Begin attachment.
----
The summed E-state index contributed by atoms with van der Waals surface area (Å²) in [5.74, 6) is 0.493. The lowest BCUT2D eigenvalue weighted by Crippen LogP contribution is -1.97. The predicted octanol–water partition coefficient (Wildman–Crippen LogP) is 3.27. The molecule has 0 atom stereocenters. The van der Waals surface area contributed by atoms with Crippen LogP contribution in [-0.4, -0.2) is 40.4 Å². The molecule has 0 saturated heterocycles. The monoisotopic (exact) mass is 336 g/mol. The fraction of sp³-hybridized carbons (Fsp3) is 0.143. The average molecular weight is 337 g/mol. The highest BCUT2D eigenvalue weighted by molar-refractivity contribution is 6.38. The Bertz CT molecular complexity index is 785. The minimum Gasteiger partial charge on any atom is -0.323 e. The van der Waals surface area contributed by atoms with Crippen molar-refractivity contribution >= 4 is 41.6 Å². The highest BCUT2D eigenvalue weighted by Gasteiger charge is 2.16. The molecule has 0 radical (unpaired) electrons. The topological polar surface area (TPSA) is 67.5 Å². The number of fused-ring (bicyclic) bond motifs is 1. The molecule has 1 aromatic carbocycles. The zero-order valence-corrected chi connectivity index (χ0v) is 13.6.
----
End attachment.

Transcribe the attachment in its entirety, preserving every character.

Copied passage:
The summed E-state index contributed by atoms with van der Waals surface area (Å²) in [5.74, 6) is 0.493. The lowest BCUT2D eigenvalue weighted by Crippen LogP contribution is -1.97. The predicted octanol–water partition coefficient (Wildman–Crippen LogP) is 3.27. The molecule has 0 atom stereocenters. The van der Waals surface area contributed by atoms with Crippen LogP contribution in [-0.4, -0.2) is 40.4 Å². The molecule has 0 saturated heterocycles. The monoisotopic (exact) mass is 336 g/mol. The fraction of sp³-hybridized carbons (Fsp3) is 0.143. The average molecular weight is 337 g/mol. The highest BCUT2D eigenvalue weighted by molar-refractivity contribution is 6.38. The Bertz CT molecular complexity index is 785. The minimum Gasteiger partial charge on any atom is -0.323 e. The van der Waals surface area contributed by atoms with Crippen molar-refractivity contribution >= 4 is 41.6 Å². The highest BCUT2D eigenvalue weighted by Gasteiger charge is 2.16. The molecule has 0 radical (unpaired) electrons. The topological polar surface area (TPSA) is 67.5 Å². The number of fused-ring (bicyclic) bond motifs is 1. The molecule has 1 aromatic carbocycles. The zero-order valence-corrected chi connectivity index (χ0v) is 13.6.